Mrs. Jones cuts a piece of leftover birthday cake with an enormous knife. Her hand shakes.

Because I am a choreographer, I always look to the human body for information about what I’m doing.  I have to ask the question: “Why do this as a dance?” or “What can a dancer do to deliver this idea that no one else can?” In Plot Point, I think it’s the purity and exactitude in the model, and the unity between the character and her model that need the mastery of dancers. If the configurations and gestures of the models sketch out the essential plot points of a narrative, their corresponding characters embody the emotional tone and tension of those moments. The characters literally flesh it out. In order to explore and demonstrate the connection between model, character, story, and body, I need to deliver this idea through heightened physical extremes and subtleties: the abandon and articulations of a dancer.

One of my challenges in working with narrative elements, but not delivering a story with a beginning-middle-end, is finding a way to get the audience to invest in what they are seeing—to actually care if the limping man gets away, or to worry that Mrs. Jones might stab herself with that kitchen knife. Part of me wants to use tropes to evoke powerful storylines (love, betrayal, revenge, pursuit, rescue, etc.) that the viewer already knows so that we can just skip to the part where they start caring and not have to bother with all that character development and exposition. But I don’t think it actually works that way. If I want to earn a response from people, I know I’m going to have to dig in and do the work.

This is where I think the expression of the body comes in. In dance we have direct access to raw emotion and tension through a wordless language that is deeply, perhaps even unconsciously, understood by the viewer. If “screenplay” means using the moving image to deliver a story in the most efficient and compelling way possible, maybe “screenplay” is a dance-able concept.


As a distant city clock strikes twelve, Mrs. Smith backs away from Mr. Jones.


Don’t go.

Psycho is a movie about a murder of a defenseless woman. It, in turn has inspired hundreds of films in the slasher genre. I am wondering: what is the point of Psycho? It is a beautifully made film, hailed as a masterpiece that changed audience expectations forever. It has become its own trope. Ultimately, a story presents reality at a level of remove, providing us enough detachment to allow for reflection… It would be nice to think that watching a murder on stage or in a film inspires us to lead a more reflective and sensitive life, but I’m not so sure. In the case of Psycho, is the violence portrayed anything more than thrilling entertainment? Does it make us better humans? Does it hold up a mirror to our own personal darkness—does it makes us wonder at our own capacity for evil or our ability to survive it?  Psycho is hailed as a major breakthrough in cinema but I hate the slasher genre it inspired. These images live in our systems. The shower scene from Psycho—even though I have never been able to watch it—lives in my mind beside all the other images my brain has consumed during my lifetime. That unwatched scene is in my system. Like countless other people over two or three generations, I think of it sometimes when I’m in the shower. That is the power of storytelling, for better or for worse.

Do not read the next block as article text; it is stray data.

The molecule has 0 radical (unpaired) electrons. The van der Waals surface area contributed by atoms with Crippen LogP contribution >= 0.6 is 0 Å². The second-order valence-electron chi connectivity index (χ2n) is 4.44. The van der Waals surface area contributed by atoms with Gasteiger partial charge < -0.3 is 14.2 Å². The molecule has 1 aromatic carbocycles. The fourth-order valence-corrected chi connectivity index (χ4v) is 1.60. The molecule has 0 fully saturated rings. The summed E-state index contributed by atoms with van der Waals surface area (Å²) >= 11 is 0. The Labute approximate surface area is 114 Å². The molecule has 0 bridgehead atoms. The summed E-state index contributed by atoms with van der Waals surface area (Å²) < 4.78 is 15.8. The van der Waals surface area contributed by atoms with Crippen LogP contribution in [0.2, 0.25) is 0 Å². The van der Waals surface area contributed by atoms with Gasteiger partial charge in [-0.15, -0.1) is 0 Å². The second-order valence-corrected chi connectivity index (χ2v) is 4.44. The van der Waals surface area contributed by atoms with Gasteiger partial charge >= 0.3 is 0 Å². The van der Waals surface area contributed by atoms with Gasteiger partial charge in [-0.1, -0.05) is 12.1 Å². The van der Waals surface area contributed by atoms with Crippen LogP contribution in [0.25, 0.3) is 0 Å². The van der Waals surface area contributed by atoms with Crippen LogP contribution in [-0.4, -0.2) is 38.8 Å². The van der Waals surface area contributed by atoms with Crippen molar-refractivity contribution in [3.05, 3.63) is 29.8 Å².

Thunder and a flash of lightning reveal Fernando closing the lid on a briefcase full of cash. A second flash reveals Celia nearby. She is hunched over the lifeless body of Thug #2.


Dead yet?

Celia nods.

Crystal Pite
Den Haag, April 2010 (revised 2017)